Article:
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Old 03/14/2018, 07:53 AM   #1
campo21
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Quick cycling with dry rock and dr tims?

I realize this subject is in alot of places but there still some questions I dont have answered. Back when i first started this hobby everyone was using live rock. However now a days im really interested in starting with dry rock and dry sand, starting sterile and not dealing with the pests!

I've seen enough videos proving that you can cycle a tank in like 6 or so days with dr. tims, (yes i will test and make sure it cycled) so that's my plan on this 120. Heres my question. Does dr. Tims provide all the bacteria needed for good long term live rock or is there more i should be adding? I wanted to stay away from seeding with a little piece of rock from another aquarium because of the pest thing and starting sterile thing (you never know and frankly I don't know anyone in my vicinity that i trust that much). Should I be using dry sand? Is that safer as far as pests or no? I really wanted to try starting completely fresh and sterile.

Also do you have to add copapods and amphipods separately like from a bottle? What about coralline algae? I know it can come from a sdnail but is there a better way? What are the downsides to this? What might i be missing in my tank? Is there anything else you all suggest adding to the tank to make the bacteria and live rock more efficient for a reef?

Thanks so much for taking the time!


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Old 03/14/2018, 08:00 AM   #2
RobZilla04
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Absolutely can start with nothing but dry rock, substrate, and a quick cycle product. Keep in mind your tank will go through several stages of algae, "the uglies", due to rock work leaching phosphates in most cases.

You will develop over time a substantial and diverse beneficial bacteria population. Down the road you can add pods from a bottle or set up a refugium with macro which will likely introduce them into the system.


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Old 03/14/2018, 08:32 AM   #3
campo21
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Ok so you're referring to using dried reef rock that still has dead organics in it and curring it in the tank correct? I debated doing this, i also debated using like a BRS reef saver with no organics. Is it a pain to go through the real dry rock curing in the tank?


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Old 03/14/2018, 08:53 AM   #4
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Quote:
Originally Posted by campo21 View Post
Ok so you're referring to using dried reef rock that still has dead organics in it and curring it in the tank correct? I debated doing this, i also debated using like a BRS reef saver with no organics. Is it a pain to go through the real dry rock curing in the tank?
Rock which was previously used in a system for a significant period of time and been allowed to fully dry will not leach phosphates back into a tank.

Dry base rock, particularly pukani and limestone will leach tons!

Depending on when you will set up the tank you can begin curing dry, new, base rock now. Typically three to six months and many water changes during that time is recommended to allow the rock to become fully live (and most/all of the leaching nutrients gone).

If I were to start over again with a large tank (>75g) I'd go to a LFS I trust and start with live rock. I'd try using brute containers, fresh salt water, and a coral dip or Bayer to rid the rock of pests before putting it into my tank. Cost would be associated with that obviously.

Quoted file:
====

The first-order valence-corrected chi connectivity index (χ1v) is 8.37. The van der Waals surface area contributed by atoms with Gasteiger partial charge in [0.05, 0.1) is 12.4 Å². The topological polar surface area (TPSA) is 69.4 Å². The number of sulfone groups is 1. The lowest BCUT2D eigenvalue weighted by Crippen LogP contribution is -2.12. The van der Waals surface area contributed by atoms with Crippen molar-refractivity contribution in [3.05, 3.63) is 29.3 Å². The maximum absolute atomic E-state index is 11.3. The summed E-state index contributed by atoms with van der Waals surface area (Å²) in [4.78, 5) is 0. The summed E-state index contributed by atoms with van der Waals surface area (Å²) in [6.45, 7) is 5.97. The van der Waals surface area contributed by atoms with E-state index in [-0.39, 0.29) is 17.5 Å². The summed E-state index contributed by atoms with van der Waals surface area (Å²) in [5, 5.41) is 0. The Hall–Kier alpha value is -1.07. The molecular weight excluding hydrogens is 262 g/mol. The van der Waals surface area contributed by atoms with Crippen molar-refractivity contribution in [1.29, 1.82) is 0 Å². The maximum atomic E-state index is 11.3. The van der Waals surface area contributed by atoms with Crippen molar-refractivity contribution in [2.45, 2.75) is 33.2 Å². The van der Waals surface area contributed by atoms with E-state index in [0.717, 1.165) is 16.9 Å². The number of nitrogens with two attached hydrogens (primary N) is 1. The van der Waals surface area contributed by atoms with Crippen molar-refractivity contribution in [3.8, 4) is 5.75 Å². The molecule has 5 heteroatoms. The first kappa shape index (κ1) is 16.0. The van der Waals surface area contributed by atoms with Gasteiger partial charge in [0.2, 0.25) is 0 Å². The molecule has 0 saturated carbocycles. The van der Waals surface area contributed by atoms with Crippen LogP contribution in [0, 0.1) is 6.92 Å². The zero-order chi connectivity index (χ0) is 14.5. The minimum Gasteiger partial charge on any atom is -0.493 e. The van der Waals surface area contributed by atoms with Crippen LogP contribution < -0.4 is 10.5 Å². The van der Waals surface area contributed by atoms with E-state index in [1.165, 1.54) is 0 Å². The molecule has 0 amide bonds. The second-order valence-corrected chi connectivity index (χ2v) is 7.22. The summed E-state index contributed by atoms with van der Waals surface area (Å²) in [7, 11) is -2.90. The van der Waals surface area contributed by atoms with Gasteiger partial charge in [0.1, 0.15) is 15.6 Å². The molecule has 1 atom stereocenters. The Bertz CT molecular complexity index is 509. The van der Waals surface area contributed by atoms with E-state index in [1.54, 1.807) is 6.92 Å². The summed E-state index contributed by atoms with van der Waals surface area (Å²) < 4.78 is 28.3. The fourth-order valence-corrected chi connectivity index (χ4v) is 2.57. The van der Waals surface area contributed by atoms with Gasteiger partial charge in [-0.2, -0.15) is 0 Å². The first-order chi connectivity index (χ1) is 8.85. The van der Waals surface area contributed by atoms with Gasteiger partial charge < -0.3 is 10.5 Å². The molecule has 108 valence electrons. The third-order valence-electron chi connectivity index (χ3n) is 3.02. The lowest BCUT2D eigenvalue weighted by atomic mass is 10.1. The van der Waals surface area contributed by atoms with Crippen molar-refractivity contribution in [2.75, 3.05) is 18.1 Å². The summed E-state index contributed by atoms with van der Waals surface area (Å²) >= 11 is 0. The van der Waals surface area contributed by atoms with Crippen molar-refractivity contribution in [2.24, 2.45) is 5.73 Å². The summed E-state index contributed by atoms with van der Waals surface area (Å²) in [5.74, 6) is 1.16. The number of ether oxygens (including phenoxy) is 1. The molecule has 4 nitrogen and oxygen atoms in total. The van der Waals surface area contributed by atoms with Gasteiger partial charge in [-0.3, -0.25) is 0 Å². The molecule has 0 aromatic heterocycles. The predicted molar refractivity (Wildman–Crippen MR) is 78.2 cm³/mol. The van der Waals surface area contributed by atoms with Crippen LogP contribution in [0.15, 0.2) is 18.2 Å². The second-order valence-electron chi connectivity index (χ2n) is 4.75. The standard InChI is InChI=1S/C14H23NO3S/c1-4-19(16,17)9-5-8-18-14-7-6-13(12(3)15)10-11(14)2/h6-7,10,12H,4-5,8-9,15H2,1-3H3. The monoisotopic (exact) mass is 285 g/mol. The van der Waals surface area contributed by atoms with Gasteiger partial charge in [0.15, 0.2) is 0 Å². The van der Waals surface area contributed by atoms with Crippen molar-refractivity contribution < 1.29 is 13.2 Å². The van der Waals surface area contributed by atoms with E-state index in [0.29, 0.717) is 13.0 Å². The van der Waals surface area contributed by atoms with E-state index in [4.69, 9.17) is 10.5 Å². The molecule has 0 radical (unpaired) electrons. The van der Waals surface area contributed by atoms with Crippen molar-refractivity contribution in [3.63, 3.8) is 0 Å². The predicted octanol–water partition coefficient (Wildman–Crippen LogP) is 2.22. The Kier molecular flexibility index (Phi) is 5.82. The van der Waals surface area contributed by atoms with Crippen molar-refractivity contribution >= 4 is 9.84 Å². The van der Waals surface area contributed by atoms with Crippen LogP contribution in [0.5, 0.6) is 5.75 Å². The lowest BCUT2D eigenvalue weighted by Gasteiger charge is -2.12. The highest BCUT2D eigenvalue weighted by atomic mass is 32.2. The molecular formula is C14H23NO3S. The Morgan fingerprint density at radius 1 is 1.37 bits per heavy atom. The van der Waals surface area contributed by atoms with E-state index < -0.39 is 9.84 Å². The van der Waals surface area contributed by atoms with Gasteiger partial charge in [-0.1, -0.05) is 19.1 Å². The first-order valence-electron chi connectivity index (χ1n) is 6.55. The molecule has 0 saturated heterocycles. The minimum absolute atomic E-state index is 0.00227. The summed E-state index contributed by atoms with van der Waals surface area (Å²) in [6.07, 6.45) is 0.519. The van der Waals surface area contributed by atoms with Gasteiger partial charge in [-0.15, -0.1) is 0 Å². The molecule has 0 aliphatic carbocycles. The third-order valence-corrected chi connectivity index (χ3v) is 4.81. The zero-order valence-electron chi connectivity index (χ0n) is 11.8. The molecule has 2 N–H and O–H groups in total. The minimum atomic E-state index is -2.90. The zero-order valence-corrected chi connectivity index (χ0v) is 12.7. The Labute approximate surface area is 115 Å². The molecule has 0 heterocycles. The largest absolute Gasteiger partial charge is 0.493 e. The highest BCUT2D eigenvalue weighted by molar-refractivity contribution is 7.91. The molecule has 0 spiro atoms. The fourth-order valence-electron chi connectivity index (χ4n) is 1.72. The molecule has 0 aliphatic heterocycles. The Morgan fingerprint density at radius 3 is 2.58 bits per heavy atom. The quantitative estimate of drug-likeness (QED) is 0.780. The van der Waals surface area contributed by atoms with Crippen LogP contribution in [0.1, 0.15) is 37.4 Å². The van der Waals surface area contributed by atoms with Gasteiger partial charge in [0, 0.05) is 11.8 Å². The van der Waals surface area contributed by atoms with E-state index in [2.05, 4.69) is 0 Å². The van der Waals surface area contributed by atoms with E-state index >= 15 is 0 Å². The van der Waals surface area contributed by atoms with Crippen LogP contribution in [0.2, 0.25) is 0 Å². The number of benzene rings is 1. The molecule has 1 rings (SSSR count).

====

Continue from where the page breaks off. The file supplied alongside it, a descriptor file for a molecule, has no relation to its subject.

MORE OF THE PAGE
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Old 03/14/2018, 09:10 AM   #5
Dmorty217
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I setup my 625g with all dry rock and TLC Startsmart complete (cycles a tank immediately). To add the life that you miss out on with dry rock (copepods, amphipods, ect) I will buy a few pieces of live rock from Richard at TBS, best rock you can purchase hands down and absolutely full of life. If anyone wants to try the TLC startsmart or uses it religiously, frag20 gets you 20% off your order, I use the stuff all the time when setting up QT's too.
https://www.tlc-products.com/startsm...w-tank-set-up/


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Old 03/14/2018, 09:13 AM   #6
campo21
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Yeah i really want to start completely sterile, I like the idea of watching the rock come alive. So Maybe Pukani isnt my best choice.

So if i used brs reef saver (never had anything living on it) and dry sand, would I have to seed this with more than just dr tims to get a good colony of bacteria? Any other bottled products to consider?


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Old 03/14/2018, 09:15 AM   #7
campo21
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Quote:
Originally Posted by Dmorty217 View Post
I setup my 625g with all dry rock and TLC Startsmart complete (cycles a tank immediately). To add the life that you miss out on with dry rock (copepods, amphipods, ect) I will buy a few pieces of live rock from Richard at TBS, best rock you can purchase hands down and absolutely full of life. If anyone wants to try the TLC startsmart or uses it religiously, frag20 gets you 20% off your order, I use the stuff all the time when setting up QT's too.
https://www.tlc-products.com/startsm...w-tank-set-up/

When you say you started with live rock, do you mean rock that has been in the ocean and dried such as pukani? Did you cure it in like a brute first or did you put it right into the aquarium? If so did you have that phosphate problem and algae blooms?